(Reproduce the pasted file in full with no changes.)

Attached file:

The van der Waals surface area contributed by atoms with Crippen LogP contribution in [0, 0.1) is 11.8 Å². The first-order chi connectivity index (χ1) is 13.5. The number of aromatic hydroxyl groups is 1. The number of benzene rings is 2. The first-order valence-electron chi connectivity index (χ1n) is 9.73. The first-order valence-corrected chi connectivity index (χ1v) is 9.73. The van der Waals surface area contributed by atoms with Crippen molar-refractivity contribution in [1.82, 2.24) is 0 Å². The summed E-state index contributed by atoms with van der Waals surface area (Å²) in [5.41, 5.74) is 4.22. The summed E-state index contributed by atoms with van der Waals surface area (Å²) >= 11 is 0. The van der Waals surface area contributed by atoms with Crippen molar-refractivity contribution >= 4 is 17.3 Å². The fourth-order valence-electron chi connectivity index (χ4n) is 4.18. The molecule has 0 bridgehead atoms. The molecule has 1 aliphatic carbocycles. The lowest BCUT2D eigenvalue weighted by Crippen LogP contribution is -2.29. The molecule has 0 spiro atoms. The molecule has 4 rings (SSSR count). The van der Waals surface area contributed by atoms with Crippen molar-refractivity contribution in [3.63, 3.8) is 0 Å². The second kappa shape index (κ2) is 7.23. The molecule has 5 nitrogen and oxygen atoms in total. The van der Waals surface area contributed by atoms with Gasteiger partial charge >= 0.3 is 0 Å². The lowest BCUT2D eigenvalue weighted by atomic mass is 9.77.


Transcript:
The van der Waals surface area contributed by atoms with Crippen LogP contribution in [0, 0.1) is 11.8 Å². The first-order chi connectivity index (χ1) is 13.5. The number of aromatic hydroxyl groups is 1. The number of benzene rings is 2. The first-order valence-electron chi connectivity index (χ1n) is 9.73. The first-order valence-corrected chi connectivity index (χ1v) is 9.73. The van der Waals surface area contributed by atoms with Crippen molar-refractivity contribution in [1.82, 2.24) is 0 Å². The summed E-state index contributed by atoms with van der Waals surface area (Å²) in [5.41, 5.74) is 4.22. The summed E-state index contributed by atoms with van der Waals surface area (Å²) >= 11 is 0. The van der Waals surface area contributed by atoms with Crippen molar-refractivity contribution >= 4 is 17.3 Å². The fourth-order valence-electron chi connectivity index (χ4n) is 4.18. The molecule has 0 bridgehead atoms. The molecule has 1 aliphatic carbocycles. The lowest BCUT2D eigenvalue weighted by Crippen LogP contribution is -2.29. The molecule has 0 spiro atoms. The molecule has 4 rings (SSSR count). The van der Waals surface area contributed by atoms with Crippen molar-refractivity contribution in [3.63, 3.8) is 0 Å². The second kappa shape index (κ2) is 7.23. The molecule has 5 nitrogen and oxygen atoms in total. The van der Waals surface area contributed by atoms with Gasteiger partial charge >= 0.3 is 0 Å². The lowest BCUT2D eigenvalue weighted by atomic mass is 9.77.